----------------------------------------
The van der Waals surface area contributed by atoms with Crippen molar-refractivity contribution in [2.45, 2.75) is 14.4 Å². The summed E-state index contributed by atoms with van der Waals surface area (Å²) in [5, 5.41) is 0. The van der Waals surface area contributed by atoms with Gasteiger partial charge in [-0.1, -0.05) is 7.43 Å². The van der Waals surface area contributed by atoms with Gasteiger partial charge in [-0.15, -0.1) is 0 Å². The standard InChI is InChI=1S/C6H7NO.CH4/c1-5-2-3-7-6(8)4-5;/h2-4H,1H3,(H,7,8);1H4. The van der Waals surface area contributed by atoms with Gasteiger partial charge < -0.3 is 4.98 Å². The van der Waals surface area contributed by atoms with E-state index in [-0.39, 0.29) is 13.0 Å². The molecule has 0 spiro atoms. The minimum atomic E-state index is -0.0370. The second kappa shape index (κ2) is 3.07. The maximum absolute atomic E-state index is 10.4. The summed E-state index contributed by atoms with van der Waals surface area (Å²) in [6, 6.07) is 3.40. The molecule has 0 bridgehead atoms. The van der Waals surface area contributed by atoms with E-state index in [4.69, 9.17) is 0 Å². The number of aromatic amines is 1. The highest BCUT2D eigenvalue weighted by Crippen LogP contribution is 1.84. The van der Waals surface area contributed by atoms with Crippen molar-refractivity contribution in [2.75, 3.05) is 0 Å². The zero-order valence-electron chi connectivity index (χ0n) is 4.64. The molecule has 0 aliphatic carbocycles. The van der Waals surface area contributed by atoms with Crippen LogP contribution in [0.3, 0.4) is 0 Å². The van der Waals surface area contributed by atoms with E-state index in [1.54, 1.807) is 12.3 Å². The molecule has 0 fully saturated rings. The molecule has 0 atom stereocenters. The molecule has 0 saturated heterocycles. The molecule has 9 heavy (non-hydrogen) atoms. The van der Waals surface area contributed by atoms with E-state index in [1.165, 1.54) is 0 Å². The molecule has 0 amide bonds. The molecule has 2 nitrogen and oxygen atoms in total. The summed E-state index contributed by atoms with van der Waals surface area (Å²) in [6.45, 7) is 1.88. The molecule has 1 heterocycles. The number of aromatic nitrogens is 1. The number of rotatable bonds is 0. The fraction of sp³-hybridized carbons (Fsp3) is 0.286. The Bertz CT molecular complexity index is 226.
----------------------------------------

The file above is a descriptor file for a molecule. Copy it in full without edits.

The van der Waals surface area contributed by atoms with Crippen molar-refractivity contribution in [2.45, 2.75) is 14.4 Å². The summed E-state index contributed by atoms with van der Waals surface area (Å²) in [5, 5.41) is 0. The van der Waals surface area contributed by atoms with Gasteiger partial charge in [-0.1, -0.05) is 7.43 Å². The van der Waals surface area contributed by atoms with Gasteiger partial charge in [-0.15, -0.1) is 0 Å². The standard InChI is InChI=1S/C6H7NO.CH4/c1-5-2-3-7-6(8)4-5;/h2-4H,1H3,(H,7,8);1H4. The van der Waals surface area contributed by atoms with Gasteiger partial charge < -0.3 is 4.98 Å². The van der Waals surface area contributed by atoms with E-state index in [-0.39, 0.29) is 13.0 Å². The molecule has 0 spiro atoms. The minimum atomic E-state index is -0.0370. The second kappa shape index (κ2) is 3.07. The maximum absolute atomic E-state index is 10.4. The summed E-state index contributed by atoms with van der Waals surface area (Å²) in [6, 6.07) is 3.40. The molecule has 0 bridgehead atoms. The van der Waals surface area contributed by atoms with E-state index in [4.69, 9.17) is 0 Å². The number of aromatic amines is 1. The highest BCUT2D eigenvalue weighted by Crippen LogP contribution is 1.84. The van der Waals surface area contributed by atoms with Crippen molar-refractivity contribution in [2.75, 3.05) is 0 Å². The zero-order valence-electron chi connectivity index (χ0n) is 4.64. The molecule has 0 aliphatic carbocycles. The van der Waals surface area contributed by atoms with Crippen LogP contribution in [0.3, 0.4) is 0 Å². The van der Waals surface area contributed by atoms with E-state index in [1.54, 1.807) is 12.3 Å². The molecule has 0 fully saturated rings. The molecule has 0 atom stereocenters. The molecule has 0 saturated heterocycles. The molecule has 9 heavy (non-hydrogen) atoms. The van der Waals surface area contributed by atoms with E-state index in [1.165, 1.54) is 0 Å². The molecule has 0 amide bonds. The molecule has 2 nitrogen and oxygen atoms in total. The summed E-state index contributed by atoms with van der Waals surface area (Å²) in [6.45, 7) is 1.88. The molecule has 1 heterocycles. The number of aromatic nitrogens is 1. The number of rotatable bonds is 0. The fraction of sp³-hybridized carbons (Fsp3) is 0.286. The Bertz CT molecular complexity index is 226.